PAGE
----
Reducing the Effects of Dementia with Fitness Training

Primary degenerative dementia is a terminal metal illness. It results in considerable memory loss, debilitated judgement, personality fluctuations, confusion, and loss of language capabilities. Due to the fact that this is a primary progressive dementia, the projections for someone with this condition is poor.

 

The origin of Alzheimer’s disease is unidentified; yet, a number of factors are believed to be involved. These entail neurochemical influences, such as deficiencies in the neurotransmitter (a chemical messenger) somatostatin, acetylcholine, and norepinephrine; environmental issues; and genetic immunologic disorders.

The start of this illness is illusive. At first, the patient undergoes virtually unnoticeable changes, such as memory loss, absent-mindedness, issues with education and absorbing new information, a deterioration in personal sanitation and appearance, and absent focus. Little by little, tasks that necessitate intellectual basis and activities that demand verdict become more and more taxing.

Progressive strain in communication and grave deterioration of memory, language, and motor function causes loss of synchronisation and failure to express anything via pen and paper, and words. The countless health benefits resulting from exercise, including strength training, are well-established facts. Cognitive decline is more of a pressing issue than most people realise, with a stunning one case recognised worldwide every seven seconds! Minor cognitive decline is a well-recognised symptom of dementia, and denotes an ideal chance for intervening and changing the course of mental decay in the elderly.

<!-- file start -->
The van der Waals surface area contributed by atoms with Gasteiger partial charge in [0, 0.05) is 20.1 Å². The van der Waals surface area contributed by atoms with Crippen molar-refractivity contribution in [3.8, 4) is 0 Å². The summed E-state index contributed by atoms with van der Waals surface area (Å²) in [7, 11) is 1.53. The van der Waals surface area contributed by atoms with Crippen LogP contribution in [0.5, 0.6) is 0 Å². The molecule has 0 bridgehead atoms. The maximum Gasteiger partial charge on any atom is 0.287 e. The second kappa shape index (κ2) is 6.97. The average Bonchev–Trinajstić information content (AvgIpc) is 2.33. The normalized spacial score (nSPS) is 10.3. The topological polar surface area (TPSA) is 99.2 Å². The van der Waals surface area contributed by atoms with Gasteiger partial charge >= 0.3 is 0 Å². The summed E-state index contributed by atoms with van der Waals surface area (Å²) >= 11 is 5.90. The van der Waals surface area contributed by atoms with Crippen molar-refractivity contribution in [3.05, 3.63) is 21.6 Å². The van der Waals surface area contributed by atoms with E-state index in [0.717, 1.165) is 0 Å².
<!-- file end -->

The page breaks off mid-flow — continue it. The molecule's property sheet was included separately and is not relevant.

A modern-day study, distributed on April 23rd (2012) in the Archives of Internal Medicine by researchers at the Centre for Hip Health and Mobility at Vancouver Coastal Health and the University of British Columbia, established that applying a seniors’ exercise regime, clearly one using strength training, can do just that. Possibly most remarkably, the exercise programme improved the decision-making mental process of discriminating attention and conflict resolution abilities in addition to associative memory retention, which are great predictors for the progression of slight cognitive deficiency into dementia. For six complete months, the staff observed 86 elderly women with (credible) mental impairment and the results of which were assessed using functional magnetic resonance imagery. These results advocated that strength training significantly enriched decision-making processes and associative memory performance.

The crucial thing here is that strength training will develop two mental processes that are especially sensitive to the results of aging and neurological erosion – executive function and associative memory – processes which are often compromised in initial stages of Alzheimer’s disease.

Bibliography

  • Bourgeois, Michelle S., and Ellen M. Hickey. Dementia: From Diagnosis to Management: A Functional Approach. New York: Psychology Press, 2009
  • L. S. Nagamatsu, T. C. Handy, C. L. Hsu, M. Voss, T. Liu-Ambrose. Resistance Training Promotes Cognitive and Functional Brain Plasticity in Seniors With Probable Mild Cognitive Impairment”Archives of Internal Medicine, 2012; 172 (8)
  • "Neurological Disorders: Alzheimer's Disease." Professional Guide to Diseases. 10th Edition. Philadelphia: Wolters Kluwer Health/Lippincott Williams & Wilkins, 2013. 193-195.

 

  • University of British Columbia (2012, April 23). Preventing dementia: Trajectory of cognitive decline can be altered in seniors at risk for dementia. Science Daily. Retrieved March 5, 2013, from http://www.sciencedaily.com/releases/2012/04/120423162403.htm